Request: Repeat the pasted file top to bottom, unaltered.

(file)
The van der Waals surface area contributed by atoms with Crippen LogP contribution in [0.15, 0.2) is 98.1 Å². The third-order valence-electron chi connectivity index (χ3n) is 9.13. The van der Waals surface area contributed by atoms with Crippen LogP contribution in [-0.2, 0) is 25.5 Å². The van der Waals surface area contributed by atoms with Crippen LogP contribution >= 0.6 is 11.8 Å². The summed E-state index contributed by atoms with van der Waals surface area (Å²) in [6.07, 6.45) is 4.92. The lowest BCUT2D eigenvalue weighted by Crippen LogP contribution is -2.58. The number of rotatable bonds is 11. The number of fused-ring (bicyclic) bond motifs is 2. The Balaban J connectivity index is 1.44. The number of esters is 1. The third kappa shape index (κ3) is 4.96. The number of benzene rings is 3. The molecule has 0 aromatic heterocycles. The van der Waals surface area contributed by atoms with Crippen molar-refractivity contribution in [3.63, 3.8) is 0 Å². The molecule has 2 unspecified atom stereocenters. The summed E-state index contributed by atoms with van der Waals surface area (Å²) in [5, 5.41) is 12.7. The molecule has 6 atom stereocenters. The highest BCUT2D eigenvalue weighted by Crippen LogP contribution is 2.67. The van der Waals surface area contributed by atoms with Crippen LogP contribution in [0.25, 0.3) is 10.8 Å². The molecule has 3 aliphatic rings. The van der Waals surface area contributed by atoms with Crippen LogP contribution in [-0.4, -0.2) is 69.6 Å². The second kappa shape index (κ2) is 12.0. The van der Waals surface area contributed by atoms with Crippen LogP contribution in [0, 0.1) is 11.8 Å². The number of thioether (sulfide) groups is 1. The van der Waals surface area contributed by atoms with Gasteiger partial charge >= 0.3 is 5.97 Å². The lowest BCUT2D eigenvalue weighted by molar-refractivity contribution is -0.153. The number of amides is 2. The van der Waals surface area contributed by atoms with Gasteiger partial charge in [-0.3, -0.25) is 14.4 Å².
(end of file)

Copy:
The van der Waals surface area contributed by atoms with Crippen LogP contribution in [0.15, 0.2) is 98.1 Å². The third-order valence-electron chi connectivity index (χ3n) is 9.13. The van der Waals surface area contributed by atoms with Crippen LogP contribution in [-0.2, 0) is 25.5 Å². The van der Waals surface area contributed by atoms with Crippen LogP contribution >= 0.6 is 11.8 Å². The summed E-state index contributed by atoms with van der Waals surface area (Å²) in [6.07, 6.45) is 4.92. The lowest BCUT2D eigenvalue weighted by Crippen LogP contribution is -2.58. The number of rotatable bonds is 11. The number of fused-ring (bicyclic) bond motifs is 2. The Balaban J connectivity index is 1.44. The number of esters is 1. The third kappa shape index (κ3) is 4.96. The number of benzene rings is 3. The molecule has 0 aromatic heterocycles. The van der Waals surface area contributed by atoms with Crippen molar-refractivity contribution in [3.63, 3.8) is 0 Å². The molecule has 2 unspecified atom stereocenters. The summed E-state index contributed by atoms with van der Waals surface area (Å²) in [5, 5.41) is 12.7. The molecule has 6 atom stereocenters. The highest BCUT2D eigenvalue weighted by Crippen LogP contribution is 2.67. The van der Waals surface area contributed by atoms with Crippen LogP contribution in [0.25, 0.3) is 10.8 Å². The molecule has 3 aliphatic rings. The van der Waals surface area contributed by atoms with Crippen LogP contribution in [-0.4, -0.2) is 69.6 Å². The second kappa shape index (κ2) is 12.0. The van der Waals surface area contributed by atoms with Crippen LogP contribution in [0, 0.1) is 11.8 Å². The number of thioether (sulfide) groups is 1. The van der Waals surface area contributed by atoms with Gasteiger partial charge >= 0.3 is 5.97 Å². The lowest BCUT2D eigenvalue weighted by molar-refractivity contribution is -0.153. The number of amides is 2. The van der Waals surface area contributed by atoms with Gasteiger partial charge in [-0.3, -0.25) is 14.4 Å².